The e-retailer heads into the holiday shopping season behind a 30% increase in fulfillment spending and a widening net loss. North American sales increased ...
42% of e-retailers will begin their marketing push in September and 23% plan to start in October, according to a survey of online retailers by ChannelAdvisor.
In the world of online retail, it’s never too early to start thinking about the holiday rush. That sentiment is especially true leading into the 2014 holiday season after delivery failures plagued online retailers in 2013.
The majority of online retailers plan to start their marketing push in September (42%) and October (23%), according to a survey of retailers by ChannelAdvisor Corp., which helps retailers sell on some 20 online marketplaces. 12% say they will get started in August and 14% will wait until November. 7% of retailers planned to start in July, and 1% in June or earlier. 41% of retailers plan to offer free shipping, 33% say they’re going to stock more product inventory than last year and 37% say they’re going to discount products as part of the holiday shopping season.
The online survey was completed in June 2014, and 219 respondents— 111 in the United Kingdom and 108 in the U.S.—participated.
The fastest-growing sales channel for ChannelAdvisor clients during the 2013 holiday season was Google Shopping, the Google service that lets retailers upload product data to be presented to consumers, largely through the image-heavy Product Listing Ads that appear on Google search results pages. ChannelAdvisor clients, on average, experienced over 100% year-over-year sales growth on the channel on Thanksgiving, Black Friday, Cyber Monday and the weekend following Thanksgiving. ChannelAdvisor CEO Scot Wingo says that growth in likely to continue in 2014 because Google Shopping is still relatively new. “We’re still seeing retailers adopting it, and Google is still rolling it out,” Wingo said on a webinar yesterday.
Google first introduced Product Listing Ads, or PLAs, in the summer of 2012. PLAs, which feature prices, reviews and other data prominently in the central area of a Google search results page, replaced the search engine's free comparison shopping listings. Google began charging for PLAs in October 2012. Google announced in April plans to phase out its original PLA ad-creation and bidding method and incorporate PLAs into the Shopping Campaigns ad-management dashboard. Shopping Campaigns build on PLAs, allowing advertisers to manage and bid on ads for many products at once by creating custom product groups.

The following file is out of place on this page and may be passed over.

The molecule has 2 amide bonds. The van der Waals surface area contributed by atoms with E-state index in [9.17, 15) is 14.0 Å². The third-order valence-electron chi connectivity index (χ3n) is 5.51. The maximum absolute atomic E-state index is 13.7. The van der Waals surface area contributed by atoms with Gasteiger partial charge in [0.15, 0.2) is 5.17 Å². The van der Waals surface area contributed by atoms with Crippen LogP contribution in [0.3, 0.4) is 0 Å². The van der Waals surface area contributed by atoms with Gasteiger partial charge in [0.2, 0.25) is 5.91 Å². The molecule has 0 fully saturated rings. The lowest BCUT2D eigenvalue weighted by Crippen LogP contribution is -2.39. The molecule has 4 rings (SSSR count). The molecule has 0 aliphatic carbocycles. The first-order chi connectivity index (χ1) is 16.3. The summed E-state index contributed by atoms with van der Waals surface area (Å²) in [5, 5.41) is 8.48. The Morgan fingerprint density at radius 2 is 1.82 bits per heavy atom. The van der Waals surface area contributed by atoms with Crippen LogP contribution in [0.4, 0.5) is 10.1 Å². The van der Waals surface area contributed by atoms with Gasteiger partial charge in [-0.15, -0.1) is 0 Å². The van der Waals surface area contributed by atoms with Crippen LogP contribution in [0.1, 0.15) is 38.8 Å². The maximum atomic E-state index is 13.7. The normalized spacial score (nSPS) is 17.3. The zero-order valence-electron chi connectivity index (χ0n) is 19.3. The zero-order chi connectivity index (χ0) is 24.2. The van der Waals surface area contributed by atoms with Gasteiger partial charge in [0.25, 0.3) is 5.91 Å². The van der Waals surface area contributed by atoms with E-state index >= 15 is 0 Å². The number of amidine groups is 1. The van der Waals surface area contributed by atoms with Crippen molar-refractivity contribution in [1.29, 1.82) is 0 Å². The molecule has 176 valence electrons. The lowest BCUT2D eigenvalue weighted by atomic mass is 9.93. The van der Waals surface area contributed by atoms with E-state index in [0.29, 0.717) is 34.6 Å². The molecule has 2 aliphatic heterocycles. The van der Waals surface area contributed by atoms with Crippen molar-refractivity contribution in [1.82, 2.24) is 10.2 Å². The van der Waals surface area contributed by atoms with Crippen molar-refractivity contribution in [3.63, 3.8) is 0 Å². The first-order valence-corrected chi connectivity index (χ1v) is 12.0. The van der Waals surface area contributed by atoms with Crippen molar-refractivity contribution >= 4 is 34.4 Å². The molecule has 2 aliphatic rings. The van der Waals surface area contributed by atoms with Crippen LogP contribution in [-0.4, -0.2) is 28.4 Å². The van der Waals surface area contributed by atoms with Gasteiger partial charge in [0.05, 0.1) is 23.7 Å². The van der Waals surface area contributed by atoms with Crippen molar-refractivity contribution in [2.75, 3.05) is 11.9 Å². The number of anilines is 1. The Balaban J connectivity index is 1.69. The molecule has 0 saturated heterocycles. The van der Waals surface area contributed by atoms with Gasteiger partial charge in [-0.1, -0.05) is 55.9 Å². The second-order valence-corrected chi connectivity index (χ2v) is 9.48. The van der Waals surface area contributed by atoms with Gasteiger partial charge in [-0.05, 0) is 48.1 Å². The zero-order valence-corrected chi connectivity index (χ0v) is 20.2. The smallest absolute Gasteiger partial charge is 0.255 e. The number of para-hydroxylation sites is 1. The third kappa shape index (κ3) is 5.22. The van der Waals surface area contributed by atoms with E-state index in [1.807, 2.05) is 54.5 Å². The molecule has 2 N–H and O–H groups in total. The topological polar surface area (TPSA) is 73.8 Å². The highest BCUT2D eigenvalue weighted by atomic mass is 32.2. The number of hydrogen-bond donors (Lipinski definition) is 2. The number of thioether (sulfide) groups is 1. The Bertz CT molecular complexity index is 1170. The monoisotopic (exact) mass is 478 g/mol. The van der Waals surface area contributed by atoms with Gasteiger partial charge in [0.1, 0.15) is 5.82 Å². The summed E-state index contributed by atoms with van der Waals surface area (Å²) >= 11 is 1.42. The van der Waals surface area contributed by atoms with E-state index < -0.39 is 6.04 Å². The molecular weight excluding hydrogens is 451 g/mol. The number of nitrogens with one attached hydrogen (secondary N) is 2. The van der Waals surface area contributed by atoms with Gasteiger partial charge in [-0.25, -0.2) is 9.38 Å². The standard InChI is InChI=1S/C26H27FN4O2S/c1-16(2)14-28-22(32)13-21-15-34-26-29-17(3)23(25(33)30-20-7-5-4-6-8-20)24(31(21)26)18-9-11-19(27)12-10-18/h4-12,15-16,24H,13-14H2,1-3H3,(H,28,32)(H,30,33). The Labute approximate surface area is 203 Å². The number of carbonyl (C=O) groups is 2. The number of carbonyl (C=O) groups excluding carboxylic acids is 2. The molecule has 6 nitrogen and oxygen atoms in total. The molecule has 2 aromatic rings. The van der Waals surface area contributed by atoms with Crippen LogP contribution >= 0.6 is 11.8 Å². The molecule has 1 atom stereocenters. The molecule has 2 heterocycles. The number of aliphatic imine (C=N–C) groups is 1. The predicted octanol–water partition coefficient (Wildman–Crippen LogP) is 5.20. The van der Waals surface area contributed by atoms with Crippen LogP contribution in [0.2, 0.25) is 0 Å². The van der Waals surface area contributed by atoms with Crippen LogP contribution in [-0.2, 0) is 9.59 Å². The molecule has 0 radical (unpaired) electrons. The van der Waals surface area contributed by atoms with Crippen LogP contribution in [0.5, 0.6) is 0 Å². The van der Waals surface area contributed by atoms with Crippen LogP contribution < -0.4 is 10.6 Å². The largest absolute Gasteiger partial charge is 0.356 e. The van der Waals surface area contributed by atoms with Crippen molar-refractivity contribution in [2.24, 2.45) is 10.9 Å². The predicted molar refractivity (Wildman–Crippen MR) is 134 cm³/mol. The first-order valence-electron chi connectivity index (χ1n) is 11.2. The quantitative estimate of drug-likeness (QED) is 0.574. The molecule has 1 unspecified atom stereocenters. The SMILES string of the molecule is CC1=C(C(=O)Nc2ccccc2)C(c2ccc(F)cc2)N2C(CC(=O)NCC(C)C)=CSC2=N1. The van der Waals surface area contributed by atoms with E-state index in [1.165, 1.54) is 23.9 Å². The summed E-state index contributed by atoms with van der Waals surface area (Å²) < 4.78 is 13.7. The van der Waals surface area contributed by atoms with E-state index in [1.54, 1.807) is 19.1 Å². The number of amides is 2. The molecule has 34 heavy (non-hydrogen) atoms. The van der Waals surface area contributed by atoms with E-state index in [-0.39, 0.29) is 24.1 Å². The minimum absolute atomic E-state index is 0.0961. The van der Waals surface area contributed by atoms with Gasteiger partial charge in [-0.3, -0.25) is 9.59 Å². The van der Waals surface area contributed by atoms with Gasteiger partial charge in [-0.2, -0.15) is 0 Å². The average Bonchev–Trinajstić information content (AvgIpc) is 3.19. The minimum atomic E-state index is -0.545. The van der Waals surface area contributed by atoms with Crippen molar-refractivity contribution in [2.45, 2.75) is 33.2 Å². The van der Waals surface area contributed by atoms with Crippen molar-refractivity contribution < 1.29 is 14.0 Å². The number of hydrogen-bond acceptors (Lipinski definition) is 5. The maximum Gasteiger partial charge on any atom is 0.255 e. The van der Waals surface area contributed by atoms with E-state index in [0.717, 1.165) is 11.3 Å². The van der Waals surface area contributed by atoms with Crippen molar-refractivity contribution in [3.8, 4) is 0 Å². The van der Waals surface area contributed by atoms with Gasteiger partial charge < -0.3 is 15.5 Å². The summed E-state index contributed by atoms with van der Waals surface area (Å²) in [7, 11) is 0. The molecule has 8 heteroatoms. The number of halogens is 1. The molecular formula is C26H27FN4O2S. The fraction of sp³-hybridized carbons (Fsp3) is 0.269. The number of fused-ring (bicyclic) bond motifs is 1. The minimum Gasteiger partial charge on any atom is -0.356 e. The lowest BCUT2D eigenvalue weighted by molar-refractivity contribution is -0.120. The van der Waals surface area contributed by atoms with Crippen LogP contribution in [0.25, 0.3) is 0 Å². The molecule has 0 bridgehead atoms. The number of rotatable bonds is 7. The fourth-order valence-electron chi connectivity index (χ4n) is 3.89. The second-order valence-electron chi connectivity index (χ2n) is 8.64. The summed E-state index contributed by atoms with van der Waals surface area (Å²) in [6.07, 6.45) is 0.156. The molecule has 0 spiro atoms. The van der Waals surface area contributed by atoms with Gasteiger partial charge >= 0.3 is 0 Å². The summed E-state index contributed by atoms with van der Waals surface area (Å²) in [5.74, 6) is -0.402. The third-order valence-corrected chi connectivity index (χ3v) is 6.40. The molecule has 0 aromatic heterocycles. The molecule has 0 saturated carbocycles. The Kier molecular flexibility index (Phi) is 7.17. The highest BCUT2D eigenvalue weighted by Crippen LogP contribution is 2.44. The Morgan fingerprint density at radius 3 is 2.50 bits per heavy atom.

ChannelAdvisor clients also experienced sales growth on Amazon’s marketplace during the 2013 holiday season. “Because of the success of Amazon’s marketplace, we’re seeing an explosion of marketplaces,” Wingo says. That includes marketplaces from retailers, such as Sears Holding Corp. and Best Buy, as well as other shopping portals. According to ChannelAdvisor data, 90% of retailers responding to its survey are selling on marketplaces, but only 15% are selling on such newer marketplaces as those operated by retailers Best Buy, Sears, Tesco and Newegg.com. Wingo says that means there’s still an opportunity for new marketplaces to grab market share.
About 85% of retailers are selling on Amazon’s marketplace, while more than 60% sell on eBay.com Inc.’s marketplace. Less than 20% sell on the marketplaces from Sears, Tesco, Newegg, Rakuten and French fashion marketplace La Redoute.
Wingo thinks the next group to get into the marketplace game will be social networks. ChannelAdvisor is working with several social networks to launch marketplaces, but the company is under non-disclosure agreements and cannot provide specifics. However, Wingo specifically noted Pinterest’s new Rich Pins feature, which allows retailers to include the title, price, availability, brand name and logo with a product image. Rich Pins also lets retailers send price notifications to users that pinned a product alerting them of a price drop. The next step for Pinterest, Wingo says, might be a marketplace.